Member Ship Subscription

Food Export to the European Union

 
 
 
 
 
 
 
 
 
 
 
 
 
 
 
 
 
 
 
 
 
 
 
 
 
 
 
 
 
 
 
 
 
 
 
 
 
 
 
 
 
 
 
 
 
 
 
 
 
 
 
 
 
 
 
 
 
 
 
 
 
 
 
 
 
 
 
 
 

 

 

Vegetable Fermentation

    It is a food preservation that has been long used to slow down the rottenness of vegetables and fruits and to prolong the shelf life of products for several months without using a refrigerator; as a result, it requires low investment, simple machinery, and low technology. The fermenting process came to exist as a result of demand to keep food out of its season for use or consumption during journey, especially by sea. Apart from extending the shelf life, fermentation also yields desirable flavor and taste.

    It was believed that cucumber was the first fermented vegetable product, produced 4,500 years ago in Mesopotamia . Cleo Pattra believed that consuming fermented cucumbers could make beauty. During the war time, Julius Cesar and Napolien had fermented cucumbers for food. Presently, consumption of fermented vegetables is still popular. In the United States , the highest sales volume is fermented cucumbers. In England , fermented red onions are popularly used in foods and spicy fermented beet roots as a side dish. In China , there are several fermented vegetable products such as radish, cabbage, chili, cucumber, etc. Fermented peach, fermented cucumber, sauerkraut, and fermented radish are popular in Taiwan and daikoon, fermented peach, cauliflower, and Chinese cabbage in Japan . Korea uses cabbages for making sauerkraut. India prefers to ferment mixed vegetables.

 

Types of Fermented Vegetables
  1. Processed Pickles. It takes several weeks to complete the fermenting process while the crispiness and unique flavor and taste of pickles remain. The concentration of brine solution used for fermenting will be less than 12%, mostly around 4-8% or 1/2 - 1 cup of salt per 1 gallon of water. The concentration of brine solution at this level is high enough to inhibit the growth of microorganisms and suitable for growth of the microorganisms producing lactic acid. The brine solution should be kept at 21 ° C; and vegetables must be submerged in brine solution throughout the whole period of fermenting process. If there is fungi on the surface of brine solution, it must be immediately skimmed off because fungi will decompose lactic acid and build the environment in which the microorganisms causing damage can grow. However, the most proper concentration of brine solution depends on type of vegetables to be fermented. This type of fermentation needs microorganisms, using oxygen for growing, to change from sucrose in vegetables to lactic acid; and are good for cucumber pickles, sauerkraut, fermented radishes, kimchi, etc. The change in these foods during the fermenting process is activated by only lactic acid bacteria or other bacteria as shown in the following Table.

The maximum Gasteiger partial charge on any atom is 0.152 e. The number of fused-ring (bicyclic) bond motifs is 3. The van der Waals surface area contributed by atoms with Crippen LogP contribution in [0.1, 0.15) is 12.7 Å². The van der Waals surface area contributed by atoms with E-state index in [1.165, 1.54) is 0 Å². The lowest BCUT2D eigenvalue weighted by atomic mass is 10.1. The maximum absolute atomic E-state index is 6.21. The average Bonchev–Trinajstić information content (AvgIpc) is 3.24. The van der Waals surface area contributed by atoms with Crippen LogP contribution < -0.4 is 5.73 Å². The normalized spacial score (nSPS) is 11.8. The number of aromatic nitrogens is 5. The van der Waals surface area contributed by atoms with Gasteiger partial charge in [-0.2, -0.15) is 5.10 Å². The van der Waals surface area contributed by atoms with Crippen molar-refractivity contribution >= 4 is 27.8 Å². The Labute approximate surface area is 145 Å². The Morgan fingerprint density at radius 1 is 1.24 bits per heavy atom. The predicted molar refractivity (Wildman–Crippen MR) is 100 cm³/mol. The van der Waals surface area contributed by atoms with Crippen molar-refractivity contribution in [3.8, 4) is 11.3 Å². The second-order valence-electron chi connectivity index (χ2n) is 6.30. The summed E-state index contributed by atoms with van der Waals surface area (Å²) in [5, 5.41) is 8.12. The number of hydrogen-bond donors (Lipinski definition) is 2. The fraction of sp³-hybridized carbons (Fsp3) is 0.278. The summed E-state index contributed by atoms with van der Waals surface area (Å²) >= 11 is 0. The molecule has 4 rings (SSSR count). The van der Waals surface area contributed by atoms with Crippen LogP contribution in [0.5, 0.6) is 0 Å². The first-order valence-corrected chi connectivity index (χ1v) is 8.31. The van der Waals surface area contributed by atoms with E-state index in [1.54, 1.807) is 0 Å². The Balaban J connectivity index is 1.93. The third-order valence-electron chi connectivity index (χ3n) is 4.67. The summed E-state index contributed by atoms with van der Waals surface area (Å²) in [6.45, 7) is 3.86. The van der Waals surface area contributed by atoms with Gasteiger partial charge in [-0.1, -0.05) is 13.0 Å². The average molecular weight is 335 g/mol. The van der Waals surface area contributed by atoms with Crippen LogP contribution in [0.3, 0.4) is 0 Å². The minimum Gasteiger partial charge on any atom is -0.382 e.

Product

    Vegetable

    Yeast

    Mold

    Nukamiso pickles

    Tempe

    Ginger

    Yeast

    Ginger beer

    Bean

    Yeast

    Vermicelli


  2. Unfermented Pickles. It is used for fermenting vegetables with high acid content, such as cucumber, cauliflower, onion, carrot or chili etc., by using salt with high concentration of 20-25%. The purpose of this method of fermentation is to preserve vegetables in brine solution or as a step to eliminate bitter taste in dried vegetable products e.g. myrobalan, etc.
  3. Fermenting in Vinegar Solution. This fermenting method may be used together with brining, either using bacteria or not using bacteria. It may not go through a curing process at all, but vegetables are being submerged in the vinegar solution flavored with seasonings, sugar, and salt. It is considered as the easiest fermentation that the curing process can be completed within 1-2 days. In this process, it is important to use a good quality, clear vinegar that is free from sediment with 5% acetic acid. Home-made vinegar should not be used because it darkens the food.

  4. Fermenting in Oil. In some countries like India and England , fermenting in oil is popular by using turnip, cauliflower or other plants going through or not going through a fermenting process. Then, vegetables are mixed with salt and seasonings, packed in jars, and dried in the sun for 4-8 days. After that oil is added in jars until it is mixed well.